Milton Pierce's voice reverberated across the room as the former World War II bomber pilot called the roll at his monthly American Legion meeting.
It was much like any other gathering of the roughly 15,000 posts nationwide, except for one critical difference: Pierce and his fellow members were only steps away from the comfort of their own homes.
The 90-year-old veteran and his compatriots live at Middlebrook Farms, an assisted living community in Trumbull, Conn., where they are members of the state's first American Legion post stationed in a nursing care complex.
As the nation's veterans age and become less mobile, groups such as the Legion and Veterans of Foreign Wars are trying to recruit and retain more members by making it easier for them to reach meetings.
Steadily gaining members
In Trumbull and elsewhere, that means invoking an age-old adage: If Mohammed can't come to the mountain, the mountain must come to Mohammed. The "mountain" — in this case, American Legion Post 207 — has been steadily gaining members at Middlebrook Farms since it was launched in 2006 at the assisted living facility about 90 minutes north of New York City.
Leaders of the Indianapolis-based Legion say it's among just a few such posts among their 15,000-plus sites nationwide. Others already are in place in retirement communities for people ages 55 and older, including one about 45 miles north of Trumbull in Southbury's Heritage Village.
"What we try to do is make sure we have a post wherever our service population is, wherever our veterans are, and that means nursing homes and assisted living (communities) are a prime place for us," said Jack Querfeld, the national Legion office's internal affairs director.
Membership at the Middlebrook post started with just a handful of interested veterans in 2006. Now it has about 25 members.
They do have another option: a well-established Legion post nearby and others in neighboring Shelton, Fairfield, Stratford and Bridgeport.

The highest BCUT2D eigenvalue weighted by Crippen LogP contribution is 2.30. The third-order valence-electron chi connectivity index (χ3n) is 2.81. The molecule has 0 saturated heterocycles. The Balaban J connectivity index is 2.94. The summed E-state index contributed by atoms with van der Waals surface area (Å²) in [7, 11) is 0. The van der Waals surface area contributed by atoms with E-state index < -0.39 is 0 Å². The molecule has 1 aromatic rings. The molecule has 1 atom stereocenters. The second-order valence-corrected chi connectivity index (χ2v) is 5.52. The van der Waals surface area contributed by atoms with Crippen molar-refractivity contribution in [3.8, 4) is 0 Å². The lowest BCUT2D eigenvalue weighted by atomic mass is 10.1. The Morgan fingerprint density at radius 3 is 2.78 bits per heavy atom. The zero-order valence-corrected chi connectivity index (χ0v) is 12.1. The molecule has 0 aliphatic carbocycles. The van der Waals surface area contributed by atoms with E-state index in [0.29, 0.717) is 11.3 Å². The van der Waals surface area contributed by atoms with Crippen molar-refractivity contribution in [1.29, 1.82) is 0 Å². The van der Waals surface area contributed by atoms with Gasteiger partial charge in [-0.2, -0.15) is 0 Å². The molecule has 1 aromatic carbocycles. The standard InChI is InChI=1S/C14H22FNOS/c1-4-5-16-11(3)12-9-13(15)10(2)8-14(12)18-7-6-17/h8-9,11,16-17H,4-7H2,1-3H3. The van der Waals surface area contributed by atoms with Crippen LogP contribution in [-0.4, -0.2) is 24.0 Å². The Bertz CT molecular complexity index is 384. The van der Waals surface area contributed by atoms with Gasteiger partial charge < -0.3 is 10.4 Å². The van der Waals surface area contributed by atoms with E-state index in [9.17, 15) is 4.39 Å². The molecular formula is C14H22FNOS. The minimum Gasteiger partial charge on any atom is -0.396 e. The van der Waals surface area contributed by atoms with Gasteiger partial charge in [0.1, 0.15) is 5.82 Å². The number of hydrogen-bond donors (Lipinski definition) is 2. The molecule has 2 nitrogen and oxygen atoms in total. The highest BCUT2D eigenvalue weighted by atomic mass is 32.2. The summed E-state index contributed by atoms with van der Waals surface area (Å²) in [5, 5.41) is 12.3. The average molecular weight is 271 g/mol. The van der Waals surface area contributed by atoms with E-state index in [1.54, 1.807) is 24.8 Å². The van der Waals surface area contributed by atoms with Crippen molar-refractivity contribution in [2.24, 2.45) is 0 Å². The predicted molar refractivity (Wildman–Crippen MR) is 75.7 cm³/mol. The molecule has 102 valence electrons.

But for Pierce and others like him, making the trip is a physical and organizational marathon. It means finding a ride and packing up the large oxygen tank he uses after a battle with lung cancer — all the while ensuring his breathing tube, which he jokingly calls his "nose hose," doesn't come loose.
"If I had to leave to go to meetings, I guess I just wouldn't," said Pierce, who moved to Trumbull last November from Temple, Texas, to be closer to his grown children.
"That would be a shame because I like it quite a bit, and the goals of the Legion are the same as mine so it's very easy to support," he said.
Same camaraderie and traditions
The Middlebrook post, which meets monthly in the building's community room, is a far cry from the stereotypical Legion halls where members can drop in, grab a beer with friends, jawbone for hours and rent space for parties or receptions.
Yet the camaraderie and traditions are the same, said Everett Shepard III, adjutant of the American Legion's Connecticut operations.
"They get great attendance here, a lot of times more than at some of what would once be considered traditional posts," Shepard said as he prepared to greet the Middlebrook veterans at a recent meeting.
And even though these veterans are in the same complex as their living quarters, that doesn't mean they slack off when it comes to attire.
Some arrive in wheelchairs or using walkers, some stroll in on their own. But all proudly sport dress clothes and their blue and beige Legion hats with yellow piping.
In one corner of the room, iced tea and juice await those whose medications don't allow them to indulge in the Bud Light chilling in ice. Nearby, a small table set for one with a single red rose in a vase honors missing prisoners of war.
Gene Dardani, 88, the post's chaplain and a retired supervisor for a chain of produce stores, was an active member of a post in neighboring Fairfield before he moved to Middlebrook about three years ago.
Forced to give up driving
Being forced to give up driving because of eyesight and hearing problems stopped him from traveling to those gatherings but motivated him to become one of the earliest leaders and members of the Middlebrook post.
"I'm the type of person that, if I'm interested in something and it's not here, I'll start it," said Dardani, who also launched a Bible class at the facility. "I'm not going to sit around."
Cindy Shea, Middlebrook's activities coordinator, was able to bring together the interested veterans and the Legion officials with a call to the organization. It's become such a popular group at the facility that Middlebrook pays the members' dues as a perk of their residency and buys their Legion caps for them.
"We have so many veterans here who can bond and connect over their military service," Shea said. "We put a note in the calendar about the meetings, they started showing up and it really took off from there."